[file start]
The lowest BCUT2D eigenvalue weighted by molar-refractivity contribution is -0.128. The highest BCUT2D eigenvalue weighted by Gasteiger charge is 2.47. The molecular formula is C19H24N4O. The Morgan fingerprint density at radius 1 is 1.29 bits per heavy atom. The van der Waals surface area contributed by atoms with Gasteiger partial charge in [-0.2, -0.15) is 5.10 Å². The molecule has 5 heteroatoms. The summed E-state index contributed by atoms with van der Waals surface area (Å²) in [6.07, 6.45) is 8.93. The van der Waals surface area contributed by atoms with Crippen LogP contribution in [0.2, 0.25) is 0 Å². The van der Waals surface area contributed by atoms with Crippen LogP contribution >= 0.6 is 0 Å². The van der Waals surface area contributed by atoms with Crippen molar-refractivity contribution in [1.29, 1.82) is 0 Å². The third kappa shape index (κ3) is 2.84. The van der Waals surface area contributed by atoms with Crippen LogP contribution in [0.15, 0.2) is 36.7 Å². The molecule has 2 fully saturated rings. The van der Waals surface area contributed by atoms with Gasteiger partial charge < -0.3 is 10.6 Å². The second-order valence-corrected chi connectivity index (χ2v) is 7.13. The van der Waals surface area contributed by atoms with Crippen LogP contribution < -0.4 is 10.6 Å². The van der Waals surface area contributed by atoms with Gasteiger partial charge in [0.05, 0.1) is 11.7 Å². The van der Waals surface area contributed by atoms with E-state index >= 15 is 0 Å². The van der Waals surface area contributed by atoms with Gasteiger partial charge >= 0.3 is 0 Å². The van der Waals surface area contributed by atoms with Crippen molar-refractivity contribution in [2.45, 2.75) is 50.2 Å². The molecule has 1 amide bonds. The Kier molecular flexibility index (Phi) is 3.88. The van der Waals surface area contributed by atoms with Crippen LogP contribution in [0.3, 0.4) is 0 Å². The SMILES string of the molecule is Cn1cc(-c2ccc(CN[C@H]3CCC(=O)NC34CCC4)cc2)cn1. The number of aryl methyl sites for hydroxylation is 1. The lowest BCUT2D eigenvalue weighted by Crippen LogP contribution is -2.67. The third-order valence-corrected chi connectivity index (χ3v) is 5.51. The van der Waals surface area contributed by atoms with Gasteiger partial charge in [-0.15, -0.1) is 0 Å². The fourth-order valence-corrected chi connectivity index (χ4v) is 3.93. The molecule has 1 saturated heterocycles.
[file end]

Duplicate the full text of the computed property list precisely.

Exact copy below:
The lowest BCUT2D eigenvalue weighted by molar-refractivity contribution is -0.128. The highest BCUT2D eigenvalue weighted by Gasteiger charge is 2.47. The molecular formula is C19H24N4O. The Morgan fingerprint density at radius 1 is 1.29 bits per heavy atom. The van der Waals surface area contributed by atoms with Gasteiger partial charge in [-0.2, -0.15) is 5.10 Å². The molecule has 5 heteroatoms. The summed E-state index contributed by atoms with van der Waals surface area (Å²) in [6.07, 6.45) is 8.93. The van der Waals surface area contributed by atoms with Crippen LogP contribution in [0.2, 0.25) is 0 Å². The van der Waals surface area contributed by atoms with Crippen LogP contribution >= 0.6 is 0 Å². The van der Waals surface area contributed by atoms with Crippen molar-refractivity contribution in [1.29, 1.82) is 0 Å². The third kappa shape index (κ3) is 2.84. The van der Waals surface area contributed by atoms with Crippen LogP contribution in [0.15, 0.2) is 36.7 Å². The molecule has 2 fully saturated rings. The van der Waals surface area contributed by atoms with Gasteiger partial charge < -0.3 is 10.6 Å². The second-order valence-corrected chi connectivity index (χ2v) is 7.13. The van der Waals surface area contributed by atoms with Crippen LogP contribution < -0.4 is 10.6 Å². The van der Waals surface area contributed by atoms with Gasteiger partial charge in [0.05, 0.1) is 11.7 Å². The van der Waals surface area contributed by atoms with E-state index >= 15 is 0 Å². The van der Waals surface area contributed by atoms with Gasteiger partial charge >= 0.3 is 0 Å². The van der Waals surface area contributed by atoms with Crippen molar-refractivity contribution in [2.45, 2.75) is 50.2 Å². The molecule has 1 amide bonds. The Kier molecular flexibility index (Phi) is 3.88. The van der Waals surface area contributed by atoms with Crippen LogP contribution in [0.3, 0.4) is 0 Å². The SMILES string of the molecule is Cn1cc(-c2ccc(CN[C@H]3CCC(=O)NC34CCC4)cc2)cn1. The number of aryl methyl sites for hydroxylation is 1. The lowest BCUT2D eigenvalue weighted by Crippen LogP contribution is -2.67. The third-order valence-corrected chi connectivity index (χ3v) is 5.51. The van der Waals surface area contributed by atoms with Gasteiger partial charge in [-0.15, -0.1) is 0 Å². The fourth-order valence-corrected chi connectivity index (χ4v) is 3.93. The molecule has 1 saturated heterocycles.